Because of an editing error, an article yesterday about Donald Trump's finances overstated the extent of recent layoffs at the Trump Shuttle. Between 50 and 100 layoffs have been announced. The name of New York's Plaza Hotel also was misstated. (Published 6/6/90)

NEW YORK, JUNE 4 -- Donald J. Trump, the real estate mogul whose name has become a synonym for flamboyant wealth and self-promotion, is now caught in a financial vise that could force him to dismantle his empire by selling assets to repay the money he owes to junk bond holders and big New York banks, according to bankers and Wall Street analysts.

In response to news reports that Trump spent much of last week in serious negotiations with his principal bank lenders in an effort to find a solution to his cash crunch, prices of Trump bonds plunged by as much as 15 percent today on the open market.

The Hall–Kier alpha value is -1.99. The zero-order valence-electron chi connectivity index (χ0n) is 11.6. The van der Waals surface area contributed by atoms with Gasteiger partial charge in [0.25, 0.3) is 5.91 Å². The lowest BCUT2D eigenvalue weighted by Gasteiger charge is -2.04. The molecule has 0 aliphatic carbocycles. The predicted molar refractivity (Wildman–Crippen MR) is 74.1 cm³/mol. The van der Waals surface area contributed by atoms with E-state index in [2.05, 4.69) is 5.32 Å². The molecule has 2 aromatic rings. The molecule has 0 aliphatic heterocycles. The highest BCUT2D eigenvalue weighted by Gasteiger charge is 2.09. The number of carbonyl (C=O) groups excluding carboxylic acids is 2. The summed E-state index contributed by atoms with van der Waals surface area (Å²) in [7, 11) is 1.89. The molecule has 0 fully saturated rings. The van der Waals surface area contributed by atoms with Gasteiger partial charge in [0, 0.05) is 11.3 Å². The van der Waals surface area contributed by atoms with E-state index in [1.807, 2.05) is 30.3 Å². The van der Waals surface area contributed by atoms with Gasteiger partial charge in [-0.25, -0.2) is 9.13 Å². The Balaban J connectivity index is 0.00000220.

The bonds were floated in recent years to finance construction of his three hotel-casinos in Atlantic City, which, according to some analysts, are not generating sufficient revenue to pay the interest on those bonds. A number of contractors working on the lavish new Taj Mahal casino allege that Trump is $50 million behind in his payments to them.

Several of Trump's major borrowings fall due June 15, which is shaping up as a test day for his financial condition, and a failure to make good on some of these obligations could force Trump to file for protection of the federal bankruptcy court for one or more of his projects.

"June 15 obviously is a key day," said an analyst who follows Trump junk bonds for a major Wall Street investment banking firm.